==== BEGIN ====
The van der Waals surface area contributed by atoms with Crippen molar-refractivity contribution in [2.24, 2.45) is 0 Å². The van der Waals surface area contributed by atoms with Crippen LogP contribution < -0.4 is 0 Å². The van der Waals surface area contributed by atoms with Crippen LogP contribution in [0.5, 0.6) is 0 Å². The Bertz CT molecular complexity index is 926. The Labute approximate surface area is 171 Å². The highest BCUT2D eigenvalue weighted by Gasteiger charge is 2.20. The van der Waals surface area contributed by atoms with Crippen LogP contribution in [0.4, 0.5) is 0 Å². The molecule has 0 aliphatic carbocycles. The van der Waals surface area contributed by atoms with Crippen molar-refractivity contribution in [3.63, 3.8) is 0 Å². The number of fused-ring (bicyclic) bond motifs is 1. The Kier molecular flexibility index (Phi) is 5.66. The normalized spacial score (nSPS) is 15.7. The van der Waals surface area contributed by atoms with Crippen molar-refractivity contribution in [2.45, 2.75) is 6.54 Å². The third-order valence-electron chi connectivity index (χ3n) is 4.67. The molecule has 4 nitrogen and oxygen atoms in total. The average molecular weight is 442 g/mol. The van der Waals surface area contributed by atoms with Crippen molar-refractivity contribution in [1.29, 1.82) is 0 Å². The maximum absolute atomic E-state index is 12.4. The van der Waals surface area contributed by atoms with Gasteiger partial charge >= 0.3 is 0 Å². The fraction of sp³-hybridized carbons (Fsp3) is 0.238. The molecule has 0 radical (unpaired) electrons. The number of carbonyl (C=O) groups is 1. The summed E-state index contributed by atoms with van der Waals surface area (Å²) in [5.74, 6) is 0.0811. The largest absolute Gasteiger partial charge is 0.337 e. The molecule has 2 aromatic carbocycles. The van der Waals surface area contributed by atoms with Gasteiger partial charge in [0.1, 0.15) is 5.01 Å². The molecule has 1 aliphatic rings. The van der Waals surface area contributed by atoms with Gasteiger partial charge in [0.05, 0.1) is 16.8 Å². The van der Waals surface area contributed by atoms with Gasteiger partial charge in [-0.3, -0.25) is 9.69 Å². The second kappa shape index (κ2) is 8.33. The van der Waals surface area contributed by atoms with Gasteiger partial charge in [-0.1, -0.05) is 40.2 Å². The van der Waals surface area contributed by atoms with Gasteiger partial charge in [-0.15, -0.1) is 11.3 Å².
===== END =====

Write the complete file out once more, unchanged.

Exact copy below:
The van der Waals surface area contributed by atoms with Crippen molar-refractivity contribution in [2.24, 2.45) is 0 Å². The van der Waals surface area contributed by atoms with Crippen LogP contribution < -0.4 is 0 Å². The van der Waals surface area contributed by atoms with Crippen LogP contribution in [0.5, 0.6) is 0 Å². The Bertz CT molecular complexity index is 926. The Labute approximate surface area is 171 Å². The highest BCUT2D eigenvalue weighted by Gasteiger charge is 2.20. The van der Waals surface area contributed by atoms with Crippen LogP contribution in [0.4, 0.5) is 0 Å². The molecule has 0 aliphatic carbocycles. The van der Waals surface area contributed by atoms with Crippen molar-refractivity contribution in [3.63, 3.8) is 0 Å². The number of fused-ring (bicyclic) bond motifs is 1. The Kier molecular flexibility index (Phi) is 5.66. The normalized spacial score (nSPS) is 15.7. The van der Waals surface area contributed by atoms with Crippen molar-refractivity contribution in [2.45, 2.75) is 6.54 Å². The third-order valence-electron chi connectivity index (χ3n) is 4.67. The molecule has 4 nitrogen and oxygen atoms in total. The average molecular weight is 442 g/mol. The van der Waals surface area contributed by atoms with Crippen molar-refractivity contribution in [1.29, 1.82) is 0 Å². The maximum absolute atomic E-state index is 12.4. The van der Waals surface area contributed by atoms with Gasteiger partial charge >= 0.3 is 0 Å². The fraction of sp³-hybridized carbons (Fsp3) is 0.238. The molecule has 0 radical (unpaired) electrons. The number of carbonyl (C=O) groups is 1. The summed E-state index contributed by atoms with van der Waals surface area (Å²) in [5.74, 6) is 0.0811. The largest absolute Gasteiger partial charge is 0.337 e. The molecule has 2 aromatic carbocycles. The van der Waals surface area contributed by atoms with Gasteiger partial charge in [0.1, 0.15) is 5.01 Å². The molecule has 1 aliphatic rings. The van der Waals surface area contributed by atoms with Gasteiger partial charge in [0.05, 0.1) is 16.8 Å². The van der Waals surface area contributed by atoms with Gasteiger partial charge in [-0.3, -0.25) is 9.69 Å². The second kappa shape index (κ2) is 8.33. The van der Waals surface area contributed by atoms with Gasteiger partial charge in [-0.1, -0.05) is 40.2 Å². The van der Waals surface area contributed by atoms with Gasteiger partial charge in [-0.15, -0.1) is 11.3 Å².